“We have an agreement between five countries. It will be interesting to see what the other 188 have to say. I think most people are disappointed with this agreement, and if it is adopted by the rest of the countries here, I think governments will have failed to live up to the promises they made to each other two years ago in Bali,” Sawyer says.
The proposed COP15 agreement is a collection of voluntary actions by countries in a form already proposed in the early pre-Kyoto climate negotiations – with no legally binding commitments or international architecture.
“GWEC had been calling for stringent legally binding emissions targets to spur continued investment in renewable energy and to establish a solid basis for carbon markets. The voluntary approach taken in this declaration would fail to send clear confidence building signals to the market and to investors. If this document goes forward as the basis for negotiation, then it will be important to keep an eye on how the agreement will catalyse investment in clean energy technologies,” Sawyer says.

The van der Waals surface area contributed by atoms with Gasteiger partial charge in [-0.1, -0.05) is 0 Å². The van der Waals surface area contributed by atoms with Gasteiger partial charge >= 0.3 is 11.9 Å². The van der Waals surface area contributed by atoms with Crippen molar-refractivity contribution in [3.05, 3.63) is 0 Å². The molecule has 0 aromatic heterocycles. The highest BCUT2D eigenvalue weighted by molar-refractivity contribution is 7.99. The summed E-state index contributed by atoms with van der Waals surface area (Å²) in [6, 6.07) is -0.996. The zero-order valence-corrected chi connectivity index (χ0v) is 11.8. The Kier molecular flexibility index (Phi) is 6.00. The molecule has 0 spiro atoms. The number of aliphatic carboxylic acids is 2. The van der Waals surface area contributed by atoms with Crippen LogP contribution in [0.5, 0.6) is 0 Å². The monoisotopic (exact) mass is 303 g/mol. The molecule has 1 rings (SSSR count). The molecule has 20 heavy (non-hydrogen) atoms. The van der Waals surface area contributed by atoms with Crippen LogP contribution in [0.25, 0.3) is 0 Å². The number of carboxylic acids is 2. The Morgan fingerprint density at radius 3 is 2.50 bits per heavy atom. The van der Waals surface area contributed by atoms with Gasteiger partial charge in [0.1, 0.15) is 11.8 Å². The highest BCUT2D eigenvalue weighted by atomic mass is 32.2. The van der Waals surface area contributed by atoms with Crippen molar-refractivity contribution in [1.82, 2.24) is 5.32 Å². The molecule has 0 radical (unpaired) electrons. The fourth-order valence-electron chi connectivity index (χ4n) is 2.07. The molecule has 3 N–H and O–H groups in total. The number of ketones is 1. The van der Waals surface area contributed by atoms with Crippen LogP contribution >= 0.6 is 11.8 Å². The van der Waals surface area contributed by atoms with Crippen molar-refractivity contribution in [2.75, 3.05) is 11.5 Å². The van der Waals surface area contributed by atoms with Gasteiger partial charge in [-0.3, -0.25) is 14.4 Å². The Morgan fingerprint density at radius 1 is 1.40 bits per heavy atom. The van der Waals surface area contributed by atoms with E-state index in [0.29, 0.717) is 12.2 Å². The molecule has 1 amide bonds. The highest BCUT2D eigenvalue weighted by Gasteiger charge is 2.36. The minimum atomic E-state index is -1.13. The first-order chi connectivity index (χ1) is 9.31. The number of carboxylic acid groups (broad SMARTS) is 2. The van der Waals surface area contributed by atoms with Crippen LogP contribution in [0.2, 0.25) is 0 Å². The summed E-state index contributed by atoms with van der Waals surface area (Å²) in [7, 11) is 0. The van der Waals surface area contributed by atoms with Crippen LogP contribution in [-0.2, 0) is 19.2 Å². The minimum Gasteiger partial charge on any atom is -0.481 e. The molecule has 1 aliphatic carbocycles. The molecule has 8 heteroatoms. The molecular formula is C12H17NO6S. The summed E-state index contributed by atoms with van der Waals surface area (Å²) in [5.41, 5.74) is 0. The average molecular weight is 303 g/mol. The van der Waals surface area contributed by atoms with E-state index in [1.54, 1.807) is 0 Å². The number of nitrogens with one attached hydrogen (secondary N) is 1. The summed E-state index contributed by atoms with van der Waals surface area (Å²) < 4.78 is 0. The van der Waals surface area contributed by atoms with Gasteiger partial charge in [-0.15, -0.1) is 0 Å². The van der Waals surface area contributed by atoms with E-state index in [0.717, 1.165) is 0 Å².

Despite the disappointing outcome of COP15, Sawyer still says the “boom of wind energy and other renewable energy technologies will continue, driven by national concerns over climate change, and economic and security considerations.
“However, a clear signal of long-term political commitment into decarbonising our energy system would drive even more private investment to clean technologies. A weak agreement would mean missing a unique opportunity to speed up the energy revolution,” Sawyer warns.
Although the signals for short and medium term finance for renewable energy are positive, additional financing is required, Saywer concludes in his summary of the COP15 deal.